The regular expression is more complicated but it covers more XSS attack vectors and I have tested it myself on my own site and it works fine.

You can replace the code that is causing the problem with the code below.


if(preg_match("@((%3C|<)/?script|<meta|document\.|\.cookie|\.createElement|onload\s*=|(eval|base64)\()@is",$email)){
      echo "possible XSS attack - ignoring email\n";
      continue;
}

Not only does this mean that it won't fall over when the words are mentioned in headers but it actually looks for the correct usage of the hack and not just the word appearing. E.G instead of looking for "script" it will look for

<script %3Cscript </script %3Cscript 

This includes not only the basic <script but also urlencoded brackets which are another common XSS attack vector. You could include other forms of encoding such as UTF-8 but it all depends on how complicated you want to make the test.

As you may know if you have read my blog for a long time hackers are always changing their methods and I have come across clever two stage SQL injection attacks which involve embedding an encoded hack string first and then a second attack that's role is to unencode the first injection and role out the hack.

The same can be done in XSS attacks, e.g encoding your hack so it's not visible and then decoding it before using an eval statement to execute it. However I am keeping things simple for now.

I have also added some more well known XSS attack vectors such as:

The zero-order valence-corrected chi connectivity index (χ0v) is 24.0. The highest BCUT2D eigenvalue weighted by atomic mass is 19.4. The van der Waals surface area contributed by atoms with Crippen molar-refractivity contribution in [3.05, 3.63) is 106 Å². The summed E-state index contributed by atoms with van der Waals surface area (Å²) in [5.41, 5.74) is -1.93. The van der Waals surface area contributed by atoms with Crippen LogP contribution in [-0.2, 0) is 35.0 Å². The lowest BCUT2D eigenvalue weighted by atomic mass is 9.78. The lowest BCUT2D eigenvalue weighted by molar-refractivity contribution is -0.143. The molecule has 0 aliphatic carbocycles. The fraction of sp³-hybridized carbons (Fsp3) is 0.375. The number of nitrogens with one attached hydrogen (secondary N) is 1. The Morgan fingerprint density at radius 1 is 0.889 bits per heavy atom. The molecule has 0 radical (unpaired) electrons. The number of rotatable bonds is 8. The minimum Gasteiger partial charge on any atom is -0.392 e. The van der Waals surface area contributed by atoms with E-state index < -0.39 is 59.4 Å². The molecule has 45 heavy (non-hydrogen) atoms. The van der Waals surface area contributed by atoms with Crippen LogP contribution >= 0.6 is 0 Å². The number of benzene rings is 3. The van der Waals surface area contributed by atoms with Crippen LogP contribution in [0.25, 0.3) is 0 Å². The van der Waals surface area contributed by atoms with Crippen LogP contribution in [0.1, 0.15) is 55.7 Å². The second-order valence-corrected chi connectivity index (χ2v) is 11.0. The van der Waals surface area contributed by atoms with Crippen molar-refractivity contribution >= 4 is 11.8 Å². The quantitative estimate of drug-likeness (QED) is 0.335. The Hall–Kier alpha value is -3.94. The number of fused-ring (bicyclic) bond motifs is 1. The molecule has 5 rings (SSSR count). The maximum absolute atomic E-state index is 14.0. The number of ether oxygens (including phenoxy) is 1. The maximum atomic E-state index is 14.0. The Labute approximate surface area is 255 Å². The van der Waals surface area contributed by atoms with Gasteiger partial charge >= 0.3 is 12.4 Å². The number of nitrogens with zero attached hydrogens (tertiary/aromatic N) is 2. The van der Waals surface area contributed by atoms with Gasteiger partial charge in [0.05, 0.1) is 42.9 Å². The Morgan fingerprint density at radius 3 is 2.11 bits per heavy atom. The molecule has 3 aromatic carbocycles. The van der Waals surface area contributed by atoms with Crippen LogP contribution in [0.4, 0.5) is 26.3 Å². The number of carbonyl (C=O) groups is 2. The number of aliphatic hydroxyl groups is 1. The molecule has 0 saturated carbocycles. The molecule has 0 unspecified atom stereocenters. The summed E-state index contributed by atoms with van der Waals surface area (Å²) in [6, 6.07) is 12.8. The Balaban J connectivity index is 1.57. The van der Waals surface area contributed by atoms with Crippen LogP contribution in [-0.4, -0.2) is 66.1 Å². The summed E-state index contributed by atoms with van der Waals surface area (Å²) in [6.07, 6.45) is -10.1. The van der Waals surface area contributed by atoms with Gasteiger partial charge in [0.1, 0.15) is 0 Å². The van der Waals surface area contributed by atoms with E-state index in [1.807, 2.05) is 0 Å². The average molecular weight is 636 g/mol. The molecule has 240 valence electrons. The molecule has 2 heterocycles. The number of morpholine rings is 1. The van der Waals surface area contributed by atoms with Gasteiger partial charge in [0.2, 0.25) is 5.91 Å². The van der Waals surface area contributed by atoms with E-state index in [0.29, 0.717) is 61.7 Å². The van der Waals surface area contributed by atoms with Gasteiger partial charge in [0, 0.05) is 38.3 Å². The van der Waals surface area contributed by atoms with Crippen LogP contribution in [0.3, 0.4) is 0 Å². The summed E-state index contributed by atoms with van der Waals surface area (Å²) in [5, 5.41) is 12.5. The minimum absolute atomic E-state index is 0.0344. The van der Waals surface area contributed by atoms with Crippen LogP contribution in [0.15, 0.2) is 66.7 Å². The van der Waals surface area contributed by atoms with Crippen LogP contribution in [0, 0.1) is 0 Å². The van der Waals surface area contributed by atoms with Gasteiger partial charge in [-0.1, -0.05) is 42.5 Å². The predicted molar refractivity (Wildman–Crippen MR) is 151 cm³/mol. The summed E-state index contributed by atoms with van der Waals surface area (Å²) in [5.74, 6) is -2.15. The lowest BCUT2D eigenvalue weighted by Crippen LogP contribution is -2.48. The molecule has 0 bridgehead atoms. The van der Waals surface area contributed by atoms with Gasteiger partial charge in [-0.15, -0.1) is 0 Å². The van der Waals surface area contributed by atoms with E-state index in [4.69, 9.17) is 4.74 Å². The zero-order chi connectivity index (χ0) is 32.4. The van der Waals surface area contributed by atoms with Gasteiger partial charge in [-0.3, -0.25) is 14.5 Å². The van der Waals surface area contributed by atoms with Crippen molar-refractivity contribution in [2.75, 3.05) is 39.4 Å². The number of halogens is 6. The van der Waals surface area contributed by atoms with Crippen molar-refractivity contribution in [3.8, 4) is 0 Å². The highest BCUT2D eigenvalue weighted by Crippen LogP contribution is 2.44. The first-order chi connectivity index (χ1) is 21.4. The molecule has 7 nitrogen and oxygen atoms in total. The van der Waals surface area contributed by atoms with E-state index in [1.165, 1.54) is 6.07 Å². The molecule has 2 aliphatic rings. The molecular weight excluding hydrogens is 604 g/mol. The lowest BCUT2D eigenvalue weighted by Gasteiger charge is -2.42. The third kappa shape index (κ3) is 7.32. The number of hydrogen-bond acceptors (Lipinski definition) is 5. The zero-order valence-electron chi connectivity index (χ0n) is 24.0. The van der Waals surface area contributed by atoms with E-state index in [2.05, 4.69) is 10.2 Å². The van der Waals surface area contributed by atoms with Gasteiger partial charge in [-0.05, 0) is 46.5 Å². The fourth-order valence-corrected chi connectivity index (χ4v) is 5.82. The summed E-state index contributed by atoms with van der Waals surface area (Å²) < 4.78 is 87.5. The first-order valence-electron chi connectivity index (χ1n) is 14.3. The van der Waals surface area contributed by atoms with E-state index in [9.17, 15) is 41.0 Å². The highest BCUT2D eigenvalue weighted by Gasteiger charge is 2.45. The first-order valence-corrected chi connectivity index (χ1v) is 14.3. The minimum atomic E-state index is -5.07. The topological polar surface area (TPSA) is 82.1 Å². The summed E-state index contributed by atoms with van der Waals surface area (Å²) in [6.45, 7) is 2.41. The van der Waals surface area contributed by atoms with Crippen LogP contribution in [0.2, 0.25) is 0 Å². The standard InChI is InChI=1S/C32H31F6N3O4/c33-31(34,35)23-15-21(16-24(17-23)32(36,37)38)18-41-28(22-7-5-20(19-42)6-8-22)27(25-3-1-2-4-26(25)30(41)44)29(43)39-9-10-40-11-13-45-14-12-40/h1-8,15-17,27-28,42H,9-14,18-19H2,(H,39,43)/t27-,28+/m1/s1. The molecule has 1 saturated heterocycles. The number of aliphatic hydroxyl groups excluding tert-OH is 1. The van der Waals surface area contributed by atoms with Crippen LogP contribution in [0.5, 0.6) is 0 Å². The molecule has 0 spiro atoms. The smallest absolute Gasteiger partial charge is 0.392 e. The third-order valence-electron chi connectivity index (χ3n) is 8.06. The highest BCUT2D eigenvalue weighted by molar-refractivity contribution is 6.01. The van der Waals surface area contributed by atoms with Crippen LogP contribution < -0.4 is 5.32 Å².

eval( , document. , .createElement and .cookie 

As you can see I have all prefixed or suffixed them with a bracket or dot which is how they would be used in JavaScript or PHP.

Notice however that I haven't prefixed createElement and cookie with the word document. This is because it is all too easy to do something like this:

var q=document,c=q.cookie;alert(c)

Which stores the document object in a variable called "q" and then uses that to access the cookie information. If you have a console just run that piece of JavaScript and you will see all your cookie information.

This regular expression still also tests for:

<script, base64(, <meta, onload= and onload =

but as you can see I have prefixed the words with angled brackets or suffixed them with rounded brackets, dots or equal signs (with or without a space).

This has solved the problem for me and kept in the XSS attack defence however if you are passing HTML emails containing JavaScript to your site just beware that if you use any of these functions they might be flagged up. 

I have tested each XSS attack vector but let me know of any problems with the regular expression.

Also I have removed the .* before and after the original test as it's not required. Also it just uses up memory as its looking for any character that may or may not be there and the longer the string it's searching the more memory it eats up.

I have updated my own version of this file and everything has gone onto the site fine since I have done so.

If anyone else is having problems with disappearing posts driven by Postie then this "might be the cause."

You can see my Wordpress response here: Wordpress - Postie Deletes Email but doesn't post